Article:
Library Programs: Still Loaded
Summer is around for a couple more weeks, and programming at the region’s libraries continues to reflect that fact. The Wilkinson’s popular Jazz on the Terrace event continues this Thursday evening, for example, with the library’s program director Scott Doser (an accomplished percussionist) teaming up with his friend Scott Cossu, the pianist and one of Windham Hill’s original recording artists, for a summer concert. The great Scotts will be joined by Art Patience on harmonica and percussionist Nathan Good. Doser, who worked as a musician before joining the library, clearly has a soft spot in his heart for creative types and their ability to earn a living. Next month, just before the Brews and Blues Festival, the Wilkinson will bring in a third Scott, as in Scott Ibex, who will present “a business program for musicians,” says programming assistant Jan Newell. And on October 16, the Wilkinson will offer Accounting for Artists, a seminar first proposed by playwright-cum-director Sascha Cucciniello, from Telluride Arts. At the Montrose Regional Library, meanwhile, it is the programming itself that will be getting creative. This Thursday night, Aug. 23, the library will screen a presentation from the Montrose League of Women Voters entitled Patriocracy, a timely documentary about dysfunction in Washington, D.C., and how hyper-partisanship is undermining our elected leaders’ ability to tackle problems. The film has won awards in Boulder, Boston, Dallas and Denver. State Representative Don Coram will appear, and State Senator Ellen Roberts will be there via Skype for a discussion.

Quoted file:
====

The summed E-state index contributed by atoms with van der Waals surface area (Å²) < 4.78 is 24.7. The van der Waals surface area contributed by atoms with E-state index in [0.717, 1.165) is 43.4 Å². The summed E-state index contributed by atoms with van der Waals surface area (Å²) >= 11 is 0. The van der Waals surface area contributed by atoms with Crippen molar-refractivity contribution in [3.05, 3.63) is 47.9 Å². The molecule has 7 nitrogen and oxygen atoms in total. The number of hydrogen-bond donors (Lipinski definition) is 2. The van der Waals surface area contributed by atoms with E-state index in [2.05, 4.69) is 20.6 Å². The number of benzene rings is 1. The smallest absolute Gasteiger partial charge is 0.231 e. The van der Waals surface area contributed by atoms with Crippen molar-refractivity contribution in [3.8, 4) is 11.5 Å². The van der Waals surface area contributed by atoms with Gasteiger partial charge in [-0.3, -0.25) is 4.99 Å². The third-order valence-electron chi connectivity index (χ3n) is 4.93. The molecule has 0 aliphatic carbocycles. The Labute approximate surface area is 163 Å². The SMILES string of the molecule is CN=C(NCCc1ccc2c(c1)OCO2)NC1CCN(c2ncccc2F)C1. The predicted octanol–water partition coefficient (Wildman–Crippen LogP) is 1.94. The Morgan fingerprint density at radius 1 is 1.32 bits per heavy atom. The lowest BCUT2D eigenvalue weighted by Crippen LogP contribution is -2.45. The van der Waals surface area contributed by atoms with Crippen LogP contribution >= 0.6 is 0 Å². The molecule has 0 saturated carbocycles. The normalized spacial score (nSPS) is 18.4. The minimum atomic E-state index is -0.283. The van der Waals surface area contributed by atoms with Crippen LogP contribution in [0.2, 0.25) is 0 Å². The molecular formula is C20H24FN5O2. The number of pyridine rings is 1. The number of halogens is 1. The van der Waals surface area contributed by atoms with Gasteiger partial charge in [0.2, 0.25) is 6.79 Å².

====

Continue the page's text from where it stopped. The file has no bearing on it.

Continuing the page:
On Sept. 10, the library will launch a Community Cinema series with Half the Sky, based on the bestselling book by New York Times reporters Nicholas Kristof and Sheryl WuDunn, that relates the stories of inspiring, courageous individuals worldwide who are helping to bring opportunities to women. And then there is creative programming of a more whimsical sort. Claudia Bishop, in charge of kids and teens’ programming, has announced a new collaborative venture: “Pimp the Penguin,” in which local teens will dress up a group of stuffed penguins that the library has collected, and put them on winter display. Also this fall will be an old favorite: Extreme Pumpkin Carving, in which local farmers donate pumpkins, and local teens go to town on them. “The library has two books full of, shall we say, rather interesting ways” to wield a scimitar or other carving knife, Bishop says. The week before Halloween last year, the young artists got so inspired by the books, they were moved to create sinister-looking pumpkins “with babies falling out of their mouths as if they were being eaten, and puking pumpkins,” Bishop says. “They loved it.”
T.S. Eliot, Pimping the Penguin and Hyper-partisanship
The last temptation is the greatest treason: